According to the proxy documents, Merrill chief John Thain called Lewis the morning of Saturday, Sept. 13 to propose a possible partnership in which BofA would take a stake in Merrill. Lewis replied that he wasn't interested in taking a minority interest in the brokerage firm but would consider a full-fledged takeover. They agreed to continue to talk.

"Following that afternoon meeting, and in view of the need to move expeditiously in light of the apparently imminent bankruptcy of Lehman Brothers and deteriorating market conditions," the proxy states, "both companies began to arrange meetings among members of management and their advisors to discuss the challenges and benefits of a transaction and to undertake their respective business, financial, operational and legal due diligence investigations."

Among the firms summoned by the BofA board were Fox-Pitt Kelton and J.C. Flowers. The next day, according to the proxy documents, BofA senior management and the advisory firms offered the bank's board the findings of their due diligence investigation.

BofA management presented the board with a proposal to buy Merrill in an all-stock deal that, at the time, was valued at nearly $50 billion.

J.C. Flowers and Fox-Pitt found that the proposed price was "fair, from a financial point of view, to Bank of America," the proxy document says.

The Bank of America board approved the deal on the morning of Monday, Sept. 15. "Acquiring one of the premier wealth management, capital markets, and advisory companies is a great opportunity for our shareholders," Lewis said in a press release issued that day.

For their work that weekend, Fox-Pitt Kelton and J.C. Flowers got "an aggregate amount" of $20 million from BofA, the proxy filing said, in addition to reimbursement for out-of-pocket expenses and indemnification "for certain liabilities that may arise out of its engagement by Bank of America and the rendering of its opinion."

One former investment banker wondered why Lewis, or any other CEO, really needed a fairness opinion in the first place.

"Considering that no one -- the government, the boards or the investors - had any possible use for these opinions, it certainly puts the focus on why anybody is willing to pay $20 million for them," said Gary Lutin, who runs the Shareholder Forum corporate governance advocacy group in New York.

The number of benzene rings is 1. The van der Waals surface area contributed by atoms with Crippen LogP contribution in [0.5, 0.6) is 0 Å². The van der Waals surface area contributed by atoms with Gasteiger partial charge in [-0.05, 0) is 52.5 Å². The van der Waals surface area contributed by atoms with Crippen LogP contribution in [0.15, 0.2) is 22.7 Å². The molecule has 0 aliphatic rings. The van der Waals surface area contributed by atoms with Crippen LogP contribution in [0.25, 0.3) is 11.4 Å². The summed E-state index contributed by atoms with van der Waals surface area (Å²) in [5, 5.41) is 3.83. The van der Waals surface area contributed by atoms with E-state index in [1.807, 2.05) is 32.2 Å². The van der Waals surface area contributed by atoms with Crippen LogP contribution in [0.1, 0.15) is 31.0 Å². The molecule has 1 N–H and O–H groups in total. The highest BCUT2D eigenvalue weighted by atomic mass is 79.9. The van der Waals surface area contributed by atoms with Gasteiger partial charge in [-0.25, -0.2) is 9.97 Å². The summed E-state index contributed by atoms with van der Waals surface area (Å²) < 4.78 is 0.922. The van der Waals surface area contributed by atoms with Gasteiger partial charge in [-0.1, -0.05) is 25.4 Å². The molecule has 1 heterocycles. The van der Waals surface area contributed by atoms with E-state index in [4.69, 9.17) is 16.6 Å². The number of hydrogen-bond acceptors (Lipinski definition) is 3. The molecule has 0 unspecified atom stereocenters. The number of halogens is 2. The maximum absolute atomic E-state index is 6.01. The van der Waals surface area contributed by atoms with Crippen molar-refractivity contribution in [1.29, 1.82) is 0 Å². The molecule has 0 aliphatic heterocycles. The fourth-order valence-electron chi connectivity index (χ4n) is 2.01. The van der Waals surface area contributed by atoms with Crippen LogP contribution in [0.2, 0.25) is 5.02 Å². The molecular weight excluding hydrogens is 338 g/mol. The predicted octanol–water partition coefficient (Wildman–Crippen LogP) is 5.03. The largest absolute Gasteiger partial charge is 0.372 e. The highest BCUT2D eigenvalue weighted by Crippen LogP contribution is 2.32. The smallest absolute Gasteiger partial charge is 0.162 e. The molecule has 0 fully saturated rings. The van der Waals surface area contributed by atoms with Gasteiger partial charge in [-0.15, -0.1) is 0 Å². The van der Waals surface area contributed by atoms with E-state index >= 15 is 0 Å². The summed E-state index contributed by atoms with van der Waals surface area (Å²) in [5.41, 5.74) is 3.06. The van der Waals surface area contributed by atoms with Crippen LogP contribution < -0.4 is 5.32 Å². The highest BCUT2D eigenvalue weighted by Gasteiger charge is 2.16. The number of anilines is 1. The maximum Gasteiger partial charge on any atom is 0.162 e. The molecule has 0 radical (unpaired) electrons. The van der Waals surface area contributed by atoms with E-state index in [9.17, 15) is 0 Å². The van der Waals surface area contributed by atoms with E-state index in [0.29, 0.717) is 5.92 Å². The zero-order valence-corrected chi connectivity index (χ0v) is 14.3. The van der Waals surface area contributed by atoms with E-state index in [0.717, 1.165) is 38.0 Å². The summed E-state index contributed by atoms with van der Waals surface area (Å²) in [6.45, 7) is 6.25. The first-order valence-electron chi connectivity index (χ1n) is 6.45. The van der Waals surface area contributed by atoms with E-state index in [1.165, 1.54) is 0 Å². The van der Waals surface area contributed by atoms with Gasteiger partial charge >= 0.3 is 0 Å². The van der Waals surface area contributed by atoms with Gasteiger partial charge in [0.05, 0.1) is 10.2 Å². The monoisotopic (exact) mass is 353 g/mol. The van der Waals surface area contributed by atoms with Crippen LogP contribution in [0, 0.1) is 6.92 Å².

Lutin said that the habit of seeking fairness opinions grew out of a questionable reading of a legal decision two decades ago, and has since devolved into an "irrelevant ritual" that amounts to "the opposite of collecting and considering relevant information about a possible merger."

Not surprisingly, Lewis has been second-guessed about his decision to pay a premium price for Merrill ever since the deal was announced. Because BofA shares fell so sharply between the Sept. 15 announcement and the Jan. 1 close, the transaction was worth $19 billion when it was completed.

"Some think that we should've waited till Monday and see if they would've gone bankrupt," Lewis said an interview aired on CBS' "60 Minutes" on Oct. 19. "Some think we would've gotten it for, you know, dirt cheap. But my point is, you would have a tarnished brand. You would've had chaos."

Considering that BofA's stock has lost three-quarters of its value in the four months since the Merrill deal was announced, and that the bank is likely to need more help from the government, it seems Lewis and his investors may be getting their chaos anyway.  

First Published: January 15, 2009: 12:59 PM ET